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Miracle blankets for vegetables?

Miracle blankets for vegetables?

Like a warm blanket on a cold day, floatingrow covers make life easier for plants when the surroundings are less than ideal. Laid over vegetables at planting time, they serve as miniature greenhouses, trapping heat, warming the soil, and boosting growth while keeping out pests.

Used properly, they can improve germination,lengthen the growing season, hasten harvest dates, and boost yields. They might even let you grow vegetables that aren't normally successful where you live.

It's an approach that takes some gettingused to. Covering up your newly planted vegetables so you can barely see them may not be easy at first, but the benefits can be impressive. Though universities have been testing floating row covers for three or four years with dramatic results, this will be the first spring a variety of materials will be available to home gardeners.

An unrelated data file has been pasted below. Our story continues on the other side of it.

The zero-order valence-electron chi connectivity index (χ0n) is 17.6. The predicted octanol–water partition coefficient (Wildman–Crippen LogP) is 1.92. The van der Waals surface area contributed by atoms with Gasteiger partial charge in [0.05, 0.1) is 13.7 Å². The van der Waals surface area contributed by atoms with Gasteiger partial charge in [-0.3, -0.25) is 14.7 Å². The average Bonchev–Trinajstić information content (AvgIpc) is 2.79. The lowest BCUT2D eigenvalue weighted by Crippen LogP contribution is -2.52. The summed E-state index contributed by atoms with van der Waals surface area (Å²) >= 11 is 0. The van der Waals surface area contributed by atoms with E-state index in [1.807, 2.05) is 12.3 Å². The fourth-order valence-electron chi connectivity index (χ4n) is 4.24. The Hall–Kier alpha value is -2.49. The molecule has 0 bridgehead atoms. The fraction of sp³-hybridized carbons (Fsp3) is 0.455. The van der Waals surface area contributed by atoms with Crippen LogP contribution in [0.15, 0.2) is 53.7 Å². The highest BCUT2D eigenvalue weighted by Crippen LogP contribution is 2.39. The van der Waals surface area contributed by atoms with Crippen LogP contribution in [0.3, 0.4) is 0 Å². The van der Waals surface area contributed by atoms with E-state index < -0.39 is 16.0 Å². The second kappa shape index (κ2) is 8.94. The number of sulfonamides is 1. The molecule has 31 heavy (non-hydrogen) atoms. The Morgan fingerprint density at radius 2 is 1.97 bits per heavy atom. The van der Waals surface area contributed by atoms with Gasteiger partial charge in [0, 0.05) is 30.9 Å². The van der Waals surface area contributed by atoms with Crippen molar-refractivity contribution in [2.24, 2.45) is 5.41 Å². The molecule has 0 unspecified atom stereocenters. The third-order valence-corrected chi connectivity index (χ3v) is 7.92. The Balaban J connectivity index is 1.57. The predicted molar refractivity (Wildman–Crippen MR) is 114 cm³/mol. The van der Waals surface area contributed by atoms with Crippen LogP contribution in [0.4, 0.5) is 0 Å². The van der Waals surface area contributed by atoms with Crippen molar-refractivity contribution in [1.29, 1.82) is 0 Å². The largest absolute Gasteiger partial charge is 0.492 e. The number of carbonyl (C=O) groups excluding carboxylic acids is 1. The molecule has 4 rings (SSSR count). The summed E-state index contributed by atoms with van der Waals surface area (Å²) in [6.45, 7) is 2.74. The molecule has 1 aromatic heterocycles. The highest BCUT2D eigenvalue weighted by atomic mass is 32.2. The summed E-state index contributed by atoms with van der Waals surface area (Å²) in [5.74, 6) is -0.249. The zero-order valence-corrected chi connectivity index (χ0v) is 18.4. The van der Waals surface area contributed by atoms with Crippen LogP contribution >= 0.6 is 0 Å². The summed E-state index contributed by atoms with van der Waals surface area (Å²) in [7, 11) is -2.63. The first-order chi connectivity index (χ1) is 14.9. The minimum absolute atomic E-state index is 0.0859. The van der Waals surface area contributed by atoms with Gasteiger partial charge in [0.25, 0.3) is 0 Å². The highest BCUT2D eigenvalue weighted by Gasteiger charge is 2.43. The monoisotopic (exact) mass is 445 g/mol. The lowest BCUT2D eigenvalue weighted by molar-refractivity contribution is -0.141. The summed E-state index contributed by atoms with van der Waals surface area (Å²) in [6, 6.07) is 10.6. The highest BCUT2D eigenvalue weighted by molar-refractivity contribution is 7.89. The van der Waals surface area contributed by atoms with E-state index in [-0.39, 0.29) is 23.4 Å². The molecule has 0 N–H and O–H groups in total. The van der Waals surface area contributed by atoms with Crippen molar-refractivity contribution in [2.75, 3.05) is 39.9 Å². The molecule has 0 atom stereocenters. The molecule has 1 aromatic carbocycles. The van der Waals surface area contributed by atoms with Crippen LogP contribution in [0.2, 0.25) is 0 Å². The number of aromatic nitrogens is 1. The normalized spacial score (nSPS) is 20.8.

We arranged tests of the five floating rowcovers described on page 88 at five different gardens around the West. The results are summarized on page 90.

Each material is extremely lightweight,transmits 80 to 95 percent of the sunlight that strikes it, and lets water pass through. You can buy most kinds in rolls 5 to 6 feet wide and up to 375 feet long.

You simply lay the covers over 1- to 3-foot-widerows of vegetables and secure the edges. Floating right on top of the plants, they bulge as the plants grow.

Trapped heat gives plants a boost inspring. You can use the covers in early spring, when the soil is cool. By trapping the sun's heat, they'll raise soil temperatures 5| to 10|. If you plant through a black plastic mulch, you can build up even more heat.

In most parts of the West, this extrawarmth lets you plant up to three weeks earlier in spring, speeds growth, and yields more consistent and faster germination of direct-seeded vegetables. Earlier planting means earlier harvest and often bigger yields. If you live in an area with short growing seasons or cool summers, the extra heat can mean the difference between success and failure with many warm-season vegetables.